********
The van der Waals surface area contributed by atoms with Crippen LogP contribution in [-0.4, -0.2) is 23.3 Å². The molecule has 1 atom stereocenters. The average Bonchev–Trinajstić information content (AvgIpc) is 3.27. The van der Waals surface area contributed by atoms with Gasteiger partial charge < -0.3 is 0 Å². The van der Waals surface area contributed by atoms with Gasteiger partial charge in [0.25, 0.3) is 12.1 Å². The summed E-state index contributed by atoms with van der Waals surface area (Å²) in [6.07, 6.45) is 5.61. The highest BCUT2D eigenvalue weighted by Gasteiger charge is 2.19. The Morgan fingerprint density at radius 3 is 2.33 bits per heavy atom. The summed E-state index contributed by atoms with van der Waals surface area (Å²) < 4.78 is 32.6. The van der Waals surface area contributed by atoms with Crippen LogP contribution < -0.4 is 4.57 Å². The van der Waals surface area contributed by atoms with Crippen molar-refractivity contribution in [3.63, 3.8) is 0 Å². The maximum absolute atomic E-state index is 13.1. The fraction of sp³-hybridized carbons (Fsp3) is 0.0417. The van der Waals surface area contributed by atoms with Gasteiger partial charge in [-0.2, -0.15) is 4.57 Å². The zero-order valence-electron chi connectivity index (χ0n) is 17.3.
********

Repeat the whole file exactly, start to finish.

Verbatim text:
The van der Waals surface area contributed by atoms with Crippen LogP contribution in [-0.4, -0.2) is 23.3 Å². The molecule has 1 atom stereocenters. The average Bonchev–Trinajstić information content (AvgIpc) is 3.27. The van der Waals surface area contributed by atoms with Gasteiger partial charge < -0.3 is 0 Å². The van der Waals surface area contributed by atoms with Gasteiger partial charge in [0.25, 0.3) is 12.1 Å². The summed E-state index contributed by atoms with van der Waals surface area (Å²) in [6.07, 6.45) is 5.61. The highest BCUT2D eigenvalue weighted by Gasteiger charge is 2.19. The Morgan fingerprint density at radius 3 is 2.33 bits per heavy atom. The summed E-state index contributed by atoms with van der Waals surface area (Å²) < 4.78 is 32.6. The van der Waals surface area contributed by atoms with Crippen LogP contribution < -0.4 is 4.57 Å². The van der Waals surface area contributed by atoms with Crippen molar-refractivity contribution in [3.63, 3.8) is 0 Å². The maximum absolute atomic E-state index is 13.1. The fraction of sp³-hybridized carbons (Fsp3) is 0.0417. The van der Waals surface area contributed by atoms with Gasteiger partial charge in [-0.2, -0.15) is 4.57 Å². The zero-order valence-electron chi connectivity index (χ0n) is 17.3.